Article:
VOICES FROM THE FIELDTHE IRC BLOG
Helping Hana become a child again
October 3, 2013 by IRC Supporter Unknown
|Seven-year-old Hana is one of nearly 600,000 Syrians who have sought safety in Jordan, most of them in urban areas where it is difficult for refugees to find affordable health care. Photo: Kete Shabani/IRC|
By Tim Jenner, International Rescue Committee UK
Last winter Asu* decided his family had had enough; after their house was destroyed in fighting, he, like more than two million other Syrians, fled the country. It was a grueling odyssey, much of it on foot. Asu’s wife Yalda explains, “We walked for 10 days in freezing conditions; my son Hana struggled to keep up as he had a serious knee injury. His knee slowed us down by three days. He was too heavy to carry.”
Before the war, seven-year-old Hana had had an operation to fix his knee, but during the long journey to Jordan it worsened.
Like most recent arrivals to Jordan, the family was initially sheltered at the Zataari refugee camp, but the freezing temperatures were too much to endure. Asu recalls, “The conditions we faced in Zataari were terrible. And the most basic things were either in short supply or completely unavailable. We received almost no support to help us survive in such cold conditions.”
After 15 nights living in a tent, the family arranged to leave the camp and settled in the nearby town of Mafraq. “It cost 150 Jordanian Dinars ($225/£150) for the paper allowing us to leave. 150JD is a lot of money.” says Asu, “And we had arrived in Jordan with nothing. Most people cannot afford to pay to leave. We were the lucky ones!”
However, after reaching Mafraq, the family quickly realized that finding help for their son would be difficult. Yalda says there was a lack of information. “At first we were told that we could only access health services if we paid or had insurance, which we did not have.”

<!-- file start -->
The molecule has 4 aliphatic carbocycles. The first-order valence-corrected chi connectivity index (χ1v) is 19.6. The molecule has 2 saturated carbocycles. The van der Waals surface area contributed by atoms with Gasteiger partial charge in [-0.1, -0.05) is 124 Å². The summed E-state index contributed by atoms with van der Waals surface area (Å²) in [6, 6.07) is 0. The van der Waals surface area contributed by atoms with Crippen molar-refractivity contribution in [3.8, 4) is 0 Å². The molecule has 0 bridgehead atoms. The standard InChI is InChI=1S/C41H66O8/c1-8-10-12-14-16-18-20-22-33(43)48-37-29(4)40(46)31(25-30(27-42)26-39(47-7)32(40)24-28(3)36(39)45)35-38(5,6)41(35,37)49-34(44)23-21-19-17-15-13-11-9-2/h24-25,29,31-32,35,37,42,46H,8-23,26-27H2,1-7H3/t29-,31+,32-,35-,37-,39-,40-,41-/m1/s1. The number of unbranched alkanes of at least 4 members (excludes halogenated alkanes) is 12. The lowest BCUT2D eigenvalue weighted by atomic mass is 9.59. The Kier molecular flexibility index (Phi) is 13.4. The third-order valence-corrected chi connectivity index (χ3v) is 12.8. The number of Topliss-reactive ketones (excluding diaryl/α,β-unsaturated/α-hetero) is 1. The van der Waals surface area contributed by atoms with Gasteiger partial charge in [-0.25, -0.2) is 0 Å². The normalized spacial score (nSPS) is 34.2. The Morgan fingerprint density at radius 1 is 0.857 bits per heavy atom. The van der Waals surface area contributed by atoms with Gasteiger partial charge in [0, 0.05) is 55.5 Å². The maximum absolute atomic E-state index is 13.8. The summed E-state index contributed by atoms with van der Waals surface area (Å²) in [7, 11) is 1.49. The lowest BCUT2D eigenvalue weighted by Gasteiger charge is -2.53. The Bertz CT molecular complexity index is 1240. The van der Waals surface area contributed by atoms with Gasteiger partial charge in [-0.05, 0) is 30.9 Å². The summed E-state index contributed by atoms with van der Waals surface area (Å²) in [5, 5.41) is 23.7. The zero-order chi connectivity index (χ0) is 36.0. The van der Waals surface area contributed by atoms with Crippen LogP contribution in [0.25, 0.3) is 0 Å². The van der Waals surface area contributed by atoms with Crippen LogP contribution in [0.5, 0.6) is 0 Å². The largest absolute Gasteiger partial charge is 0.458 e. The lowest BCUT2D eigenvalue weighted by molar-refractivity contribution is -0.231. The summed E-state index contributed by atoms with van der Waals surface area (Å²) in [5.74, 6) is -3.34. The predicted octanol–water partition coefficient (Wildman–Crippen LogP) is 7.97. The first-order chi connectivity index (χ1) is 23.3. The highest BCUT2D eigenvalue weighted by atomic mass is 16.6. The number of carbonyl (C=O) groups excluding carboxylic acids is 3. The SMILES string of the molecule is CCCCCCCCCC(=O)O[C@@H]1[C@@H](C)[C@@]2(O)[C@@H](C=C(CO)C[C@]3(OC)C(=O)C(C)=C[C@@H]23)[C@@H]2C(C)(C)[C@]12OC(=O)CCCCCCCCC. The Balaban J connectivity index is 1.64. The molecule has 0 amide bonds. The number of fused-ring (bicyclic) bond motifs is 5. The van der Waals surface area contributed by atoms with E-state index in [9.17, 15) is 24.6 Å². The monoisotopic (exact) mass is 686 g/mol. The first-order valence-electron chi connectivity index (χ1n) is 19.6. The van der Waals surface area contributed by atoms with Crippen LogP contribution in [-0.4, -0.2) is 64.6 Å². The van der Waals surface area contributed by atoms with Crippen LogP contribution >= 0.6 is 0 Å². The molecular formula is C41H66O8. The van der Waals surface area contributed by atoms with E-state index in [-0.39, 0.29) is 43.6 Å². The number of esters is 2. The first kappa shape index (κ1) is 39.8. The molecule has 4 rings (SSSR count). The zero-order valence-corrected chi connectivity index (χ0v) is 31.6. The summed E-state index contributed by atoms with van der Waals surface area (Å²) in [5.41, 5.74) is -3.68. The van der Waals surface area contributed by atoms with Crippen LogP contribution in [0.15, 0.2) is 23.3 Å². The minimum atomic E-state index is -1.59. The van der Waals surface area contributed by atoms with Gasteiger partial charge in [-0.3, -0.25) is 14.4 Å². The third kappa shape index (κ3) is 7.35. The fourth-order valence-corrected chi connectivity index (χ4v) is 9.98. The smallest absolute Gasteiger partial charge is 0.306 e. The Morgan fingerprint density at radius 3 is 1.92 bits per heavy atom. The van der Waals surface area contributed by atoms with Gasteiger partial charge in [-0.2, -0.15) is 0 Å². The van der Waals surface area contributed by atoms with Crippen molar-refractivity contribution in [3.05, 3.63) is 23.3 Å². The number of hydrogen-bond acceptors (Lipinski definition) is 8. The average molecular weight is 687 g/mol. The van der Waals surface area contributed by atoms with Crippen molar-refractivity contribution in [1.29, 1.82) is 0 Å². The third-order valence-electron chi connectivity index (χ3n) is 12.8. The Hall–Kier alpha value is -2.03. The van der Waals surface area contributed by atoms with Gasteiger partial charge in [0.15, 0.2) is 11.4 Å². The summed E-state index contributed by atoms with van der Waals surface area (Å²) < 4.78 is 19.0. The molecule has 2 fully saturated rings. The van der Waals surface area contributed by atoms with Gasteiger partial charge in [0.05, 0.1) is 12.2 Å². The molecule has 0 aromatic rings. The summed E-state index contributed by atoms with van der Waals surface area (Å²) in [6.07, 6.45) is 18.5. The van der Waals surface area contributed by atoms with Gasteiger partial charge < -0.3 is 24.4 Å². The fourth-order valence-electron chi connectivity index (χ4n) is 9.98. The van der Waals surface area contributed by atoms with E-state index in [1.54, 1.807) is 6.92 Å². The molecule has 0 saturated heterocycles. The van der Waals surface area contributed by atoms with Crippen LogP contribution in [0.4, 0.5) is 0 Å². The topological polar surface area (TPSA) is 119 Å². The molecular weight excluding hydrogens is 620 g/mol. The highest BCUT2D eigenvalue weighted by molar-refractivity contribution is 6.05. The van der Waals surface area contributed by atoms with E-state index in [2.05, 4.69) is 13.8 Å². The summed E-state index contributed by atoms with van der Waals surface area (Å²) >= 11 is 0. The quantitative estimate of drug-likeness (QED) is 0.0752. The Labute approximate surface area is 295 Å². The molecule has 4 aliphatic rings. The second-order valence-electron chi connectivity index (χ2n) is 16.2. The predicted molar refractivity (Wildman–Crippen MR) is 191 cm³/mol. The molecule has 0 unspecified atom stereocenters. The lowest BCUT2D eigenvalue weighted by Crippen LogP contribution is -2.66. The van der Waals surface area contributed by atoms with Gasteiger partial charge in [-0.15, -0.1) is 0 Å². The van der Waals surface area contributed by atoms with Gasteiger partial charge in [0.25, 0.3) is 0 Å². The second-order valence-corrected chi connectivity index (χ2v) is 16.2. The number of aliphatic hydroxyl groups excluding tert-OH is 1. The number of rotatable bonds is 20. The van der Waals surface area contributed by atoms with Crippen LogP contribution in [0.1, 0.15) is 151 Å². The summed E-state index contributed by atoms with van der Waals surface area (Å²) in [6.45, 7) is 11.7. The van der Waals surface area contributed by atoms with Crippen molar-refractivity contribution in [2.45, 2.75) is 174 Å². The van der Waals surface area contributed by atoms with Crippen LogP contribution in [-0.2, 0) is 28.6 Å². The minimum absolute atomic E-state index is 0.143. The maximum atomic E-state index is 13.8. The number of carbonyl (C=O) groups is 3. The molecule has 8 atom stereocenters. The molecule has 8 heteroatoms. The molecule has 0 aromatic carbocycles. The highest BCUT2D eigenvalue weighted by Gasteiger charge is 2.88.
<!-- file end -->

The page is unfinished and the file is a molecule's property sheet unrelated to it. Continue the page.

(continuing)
Since 2011, close to 600,000 Syrians have sought safety in Jordan, most of them now live as urban refugees in Jordanian villages, towns and cities. The influx has put a huge strain on local health care services, schools and housing. Food prices have increased and rents have tripled. Local hospitality, so generous and forthcoming at the beginning of the crisis, is wearing thin.
Fortunately for Hana, another refugee told his mother about an International Rescue Committee primary care clinic where women and children can access medical care, free prescriptions and counseling. An IRC doctor provided Hana with a check-up and medication to ease his knee pain. The doctor referred the boy to a specialist for further care. “Hana’s knee condition used to stop him play football with his siblings,” explains Asu. “Thanks to the IRC, he is able to be a child again”.
Hana’s knee may now be on the mend, but with thousands of other Syrian families unaware of or simply unable to access health care, a surge in refugee medical support has never been so essential.
* Names have been changed to protect the family’s privacy
How the IRC helps
The International Rescue Committee is working inside Syria and in four neighboring countries, providing support to hundreds of thousands of refugees and displaced Syrians.
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